Figure 2. Expression of ATM gene with age of Columbia ecotype of Arabidopsis
DSBs Can Induce Premature Senescence
Seeing that DSBs were accumulated in older leaves, Li et al. decided to check whether the DNA repair capacity decreased with leaf age. They performed a comet assay in 8- and 20-day-old 3rd and 4th leaves of Col-0 with and without 1hr treatment with 10 μgml-1 bleomycin (BLM), which generates DSBs. Afterward, the leaves were given time to repair the DNA damage for 0, 20, 40, or 60 minutes, and then subjected to the comet assay (Fig.3.a).
In Figure 3.b, we can see the results of this experiment, with young leaves on the left and 20-day-old ones on the right. The y-axis represents DSB levels. The letters on top of the bars represent significant differences. The columns that are not marked with a common letter exhibit a statistically significant difference, with P below 0.05. For both 8- and 20-day-old samples, you can see a sharp increase in DSB levels compared to controls (-, no BLM treatment), which indicates that BLM was successful in generating DSBs. For 8-day-old leaves right after BLM treatment (repair time= 0 min), DSB levels increased to around 78%. However, when the leaves were given 1 hour to repair the damage, DSB levels were down to 35%. Notably, 20-day-old leaves were not able to repair the damage with similar efficiency. This suggests that DNA repair capacity decreases with increasing leaf age, which might cause the accumulation of DSBs as the leaves age.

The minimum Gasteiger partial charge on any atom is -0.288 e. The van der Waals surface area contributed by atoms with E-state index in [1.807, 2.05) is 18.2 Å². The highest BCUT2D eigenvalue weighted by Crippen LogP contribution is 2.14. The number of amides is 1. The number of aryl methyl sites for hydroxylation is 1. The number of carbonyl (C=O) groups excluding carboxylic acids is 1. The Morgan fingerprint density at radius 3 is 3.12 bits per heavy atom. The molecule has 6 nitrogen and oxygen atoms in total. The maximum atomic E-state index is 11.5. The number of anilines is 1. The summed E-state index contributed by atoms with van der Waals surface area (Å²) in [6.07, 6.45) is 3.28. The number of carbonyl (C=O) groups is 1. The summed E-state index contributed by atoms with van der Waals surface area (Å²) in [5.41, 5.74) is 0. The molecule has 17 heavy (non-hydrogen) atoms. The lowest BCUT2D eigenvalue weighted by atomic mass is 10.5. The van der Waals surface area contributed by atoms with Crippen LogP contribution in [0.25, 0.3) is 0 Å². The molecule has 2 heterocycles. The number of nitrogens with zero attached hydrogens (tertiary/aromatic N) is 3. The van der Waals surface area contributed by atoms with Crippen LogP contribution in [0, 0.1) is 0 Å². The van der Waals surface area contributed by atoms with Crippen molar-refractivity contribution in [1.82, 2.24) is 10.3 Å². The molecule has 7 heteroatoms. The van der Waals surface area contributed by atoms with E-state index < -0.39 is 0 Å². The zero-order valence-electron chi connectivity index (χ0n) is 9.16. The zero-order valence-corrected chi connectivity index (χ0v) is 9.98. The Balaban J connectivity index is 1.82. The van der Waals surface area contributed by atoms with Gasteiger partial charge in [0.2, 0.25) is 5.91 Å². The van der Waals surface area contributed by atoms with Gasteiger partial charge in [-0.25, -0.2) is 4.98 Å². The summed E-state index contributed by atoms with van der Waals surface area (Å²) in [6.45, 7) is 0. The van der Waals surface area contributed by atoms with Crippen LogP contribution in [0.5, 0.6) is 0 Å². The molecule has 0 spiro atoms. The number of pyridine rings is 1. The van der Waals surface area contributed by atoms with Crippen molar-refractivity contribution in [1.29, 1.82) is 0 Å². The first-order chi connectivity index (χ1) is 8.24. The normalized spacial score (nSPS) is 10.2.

Next, the team tried to elucidate the relationship between DSBs and leaf lifespan by comparing the DSB levels in Col-0, ore1 mutant, and nore1 mutant. ore1 is a delayed senescence mutant oresara1, while nore1 is an earlier senescence mutant not oresara1. Figure 3.c shows the DSB levels for those three in 8- and 20-day-old leaves. While the difference between the plants was not statistically significant for 8-day-old leaves, it was pretty apparent for 20-day-old ones. As hypothesized, delayed senescence mutant ore1 displayed lower, and the early senescence mutant nore1 displayed higher DSB levels than Col-0. This data suggests that there is a negative correlation between DSB level and leaf lifespan.